Within a few years, however, her husband was dead of cancer, joining his half brother, his godmother and his father in the cemetery.
A few months later, she buried her mother-in-law, too.
Nor will it get someone a job: While an MFA is considered the terminal degree in creative writing, there are fewer than 100 tenure-track jobs open each year nationwide, with a slew of applicants for each one. "To devote two years of your life to writing, books, studying authors, that is a wonderful oasis in anyone's life.
You take that study of literature with you through the rest of your life." Writing programs, said Fenza, are also a populist boon -- one that has given North America's literature multicultural depth.
Now, 18 months after graduation, "Family Plots: A Story of Love, Death, Sex, and Tax Evasion," is complete. She's moving into the refurbished basement of her home that straddles the Oakland-Piedmont border so she can rent out the main floor and bring in some cash. According to a recent survey, Patrick is in good company: 81 percent of Americans say they have a book in them. it makes writing a book look fairly easy," he wrote in response to the 2002 survey, conducted for the Jenkins Group, a Michigan publishing firm.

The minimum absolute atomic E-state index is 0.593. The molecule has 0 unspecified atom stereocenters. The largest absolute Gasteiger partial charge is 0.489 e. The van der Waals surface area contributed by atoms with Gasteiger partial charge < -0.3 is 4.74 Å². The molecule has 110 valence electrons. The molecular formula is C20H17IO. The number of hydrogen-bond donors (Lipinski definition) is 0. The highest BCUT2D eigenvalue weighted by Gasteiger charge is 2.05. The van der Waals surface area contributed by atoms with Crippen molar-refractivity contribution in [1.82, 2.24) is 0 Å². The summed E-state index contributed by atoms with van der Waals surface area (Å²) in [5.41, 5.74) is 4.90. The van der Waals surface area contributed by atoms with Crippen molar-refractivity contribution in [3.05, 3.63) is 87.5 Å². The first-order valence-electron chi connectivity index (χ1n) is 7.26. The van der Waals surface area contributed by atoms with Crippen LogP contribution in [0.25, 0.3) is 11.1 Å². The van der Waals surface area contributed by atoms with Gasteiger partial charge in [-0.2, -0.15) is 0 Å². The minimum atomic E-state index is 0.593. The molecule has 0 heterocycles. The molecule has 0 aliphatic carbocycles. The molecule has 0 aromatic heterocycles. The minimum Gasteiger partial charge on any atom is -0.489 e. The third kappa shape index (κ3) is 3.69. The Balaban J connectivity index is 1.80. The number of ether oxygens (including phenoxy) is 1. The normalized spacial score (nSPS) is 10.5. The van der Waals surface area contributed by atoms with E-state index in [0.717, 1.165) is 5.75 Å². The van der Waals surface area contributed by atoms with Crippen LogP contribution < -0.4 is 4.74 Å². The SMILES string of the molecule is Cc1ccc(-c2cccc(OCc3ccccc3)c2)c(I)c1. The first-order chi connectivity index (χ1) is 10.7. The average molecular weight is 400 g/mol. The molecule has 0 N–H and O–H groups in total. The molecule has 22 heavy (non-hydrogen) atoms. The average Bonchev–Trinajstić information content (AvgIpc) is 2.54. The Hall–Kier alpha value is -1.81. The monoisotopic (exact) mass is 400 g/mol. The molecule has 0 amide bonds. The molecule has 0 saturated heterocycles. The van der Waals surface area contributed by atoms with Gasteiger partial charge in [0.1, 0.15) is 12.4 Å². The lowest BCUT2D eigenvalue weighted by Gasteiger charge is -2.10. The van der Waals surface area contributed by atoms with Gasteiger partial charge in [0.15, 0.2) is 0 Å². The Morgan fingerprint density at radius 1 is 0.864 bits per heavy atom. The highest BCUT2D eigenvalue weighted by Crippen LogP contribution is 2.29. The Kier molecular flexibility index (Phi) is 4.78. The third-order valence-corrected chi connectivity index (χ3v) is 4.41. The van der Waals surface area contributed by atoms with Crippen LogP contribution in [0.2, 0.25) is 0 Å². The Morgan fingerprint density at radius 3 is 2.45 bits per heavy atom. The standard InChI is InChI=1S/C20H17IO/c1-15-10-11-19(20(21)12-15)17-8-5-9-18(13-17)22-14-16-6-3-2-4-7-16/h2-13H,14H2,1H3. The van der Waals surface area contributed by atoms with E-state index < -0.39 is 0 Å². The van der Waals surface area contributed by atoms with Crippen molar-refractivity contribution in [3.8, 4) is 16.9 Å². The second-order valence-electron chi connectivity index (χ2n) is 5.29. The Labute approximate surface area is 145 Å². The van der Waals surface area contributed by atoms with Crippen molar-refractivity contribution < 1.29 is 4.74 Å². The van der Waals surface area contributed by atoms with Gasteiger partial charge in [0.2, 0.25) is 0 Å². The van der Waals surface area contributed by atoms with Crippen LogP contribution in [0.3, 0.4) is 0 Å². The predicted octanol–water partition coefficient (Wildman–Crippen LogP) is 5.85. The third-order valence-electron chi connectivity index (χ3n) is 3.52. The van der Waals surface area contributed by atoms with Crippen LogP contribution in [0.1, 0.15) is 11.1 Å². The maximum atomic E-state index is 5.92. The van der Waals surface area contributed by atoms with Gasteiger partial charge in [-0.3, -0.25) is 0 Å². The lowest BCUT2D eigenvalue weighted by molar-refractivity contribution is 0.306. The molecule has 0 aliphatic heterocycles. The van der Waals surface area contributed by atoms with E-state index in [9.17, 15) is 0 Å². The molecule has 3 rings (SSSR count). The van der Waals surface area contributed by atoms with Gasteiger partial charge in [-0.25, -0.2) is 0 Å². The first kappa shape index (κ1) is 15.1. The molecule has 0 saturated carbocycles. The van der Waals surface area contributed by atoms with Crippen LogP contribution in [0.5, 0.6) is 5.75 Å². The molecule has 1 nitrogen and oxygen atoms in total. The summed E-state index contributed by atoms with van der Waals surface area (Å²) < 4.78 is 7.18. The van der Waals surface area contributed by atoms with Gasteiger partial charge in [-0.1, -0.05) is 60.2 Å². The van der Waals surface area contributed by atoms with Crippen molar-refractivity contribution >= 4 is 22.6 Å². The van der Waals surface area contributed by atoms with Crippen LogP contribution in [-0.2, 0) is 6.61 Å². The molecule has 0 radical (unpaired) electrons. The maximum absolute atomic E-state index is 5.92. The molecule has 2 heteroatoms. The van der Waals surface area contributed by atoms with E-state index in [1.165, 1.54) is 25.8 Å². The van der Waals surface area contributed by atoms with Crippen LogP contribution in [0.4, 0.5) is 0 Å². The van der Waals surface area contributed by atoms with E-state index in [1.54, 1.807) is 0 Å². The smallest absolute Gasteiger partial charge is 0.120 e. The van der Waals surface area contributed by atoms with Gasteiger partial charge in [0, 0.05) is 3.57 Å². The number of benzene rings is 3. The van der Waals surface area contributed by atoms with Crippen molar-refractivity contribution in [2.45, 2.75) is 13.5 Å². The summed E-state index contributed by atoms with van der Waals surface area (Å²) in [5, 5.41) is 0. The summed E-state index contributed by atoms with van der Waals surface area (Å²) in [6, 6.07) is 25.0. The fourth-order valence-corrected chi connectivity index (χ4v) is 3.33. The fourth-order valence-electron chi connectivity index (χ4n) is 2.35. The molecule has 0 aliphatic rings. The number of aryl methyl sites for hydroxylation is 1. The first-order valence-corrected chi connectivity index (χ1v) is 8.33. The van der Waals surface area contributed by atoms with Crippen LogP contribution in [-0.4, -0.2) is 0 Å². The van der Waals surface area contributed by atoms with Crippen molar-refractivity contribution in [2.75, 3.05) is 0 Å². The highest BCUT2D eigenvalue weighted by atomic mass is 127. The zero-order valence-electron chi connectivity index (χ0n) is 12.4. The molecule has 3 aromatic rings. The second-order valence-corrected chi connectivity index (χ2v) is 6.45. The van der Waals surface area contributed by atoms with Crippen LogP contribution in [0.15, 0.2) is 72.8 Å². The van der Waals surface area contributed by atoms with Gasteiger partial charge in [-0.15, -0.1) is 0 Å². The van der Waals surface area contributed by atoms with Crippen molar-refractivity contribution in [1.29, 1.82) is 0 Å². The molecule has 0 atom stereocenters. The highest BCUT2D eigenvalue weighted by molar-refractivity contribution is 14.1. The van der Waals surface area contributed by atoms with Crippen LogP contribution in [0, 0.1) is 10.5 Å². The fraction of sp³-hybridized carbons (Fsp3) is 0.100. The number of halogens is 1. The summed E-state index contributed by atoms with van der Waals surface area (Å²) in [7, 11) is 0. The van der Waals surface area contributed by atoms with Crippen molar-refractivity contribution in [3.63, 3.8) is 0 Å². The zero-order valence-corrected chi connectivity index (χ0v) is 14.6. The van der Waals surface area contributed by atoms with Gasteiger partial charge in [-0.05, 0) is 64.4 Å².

A trim, cheerful brunette, Patrick, 43, has 400 pages of family intrigue and an agent who has expressed interest. Just in case any more of those would-be authors get the urge to crank out their books, however, New York Times columnist Joseph Epstein has some advice: "So many third-rate books are published nowadays that . "After all, how many times has one thought, after finishing a bad novel, 'I can do at least as well as that'?
Several years ago, Mary Patrick and her husband, Tom, stood side by side at Holy Cross Cemetery in Colma, gazing at his family's burial plot.
They shook their heads and laughed at the irony of what -- and who -- would be underfoot in the future.
At the mishmash of relatives who would share space under the tombstone -- people who, in life, loved one another fiercely, while reneging on deals, stealing money, holding grudges, hoarding secrets.
"This," she said to her husband, pointing her finger at the names already etched into the dark stone marking the grave, a sea of monuments stretching beyond, "would make a great book." Patrick promptly dismissed her spark of inspiration, caught up in parenting and her career as a marketing consultant and private investigator.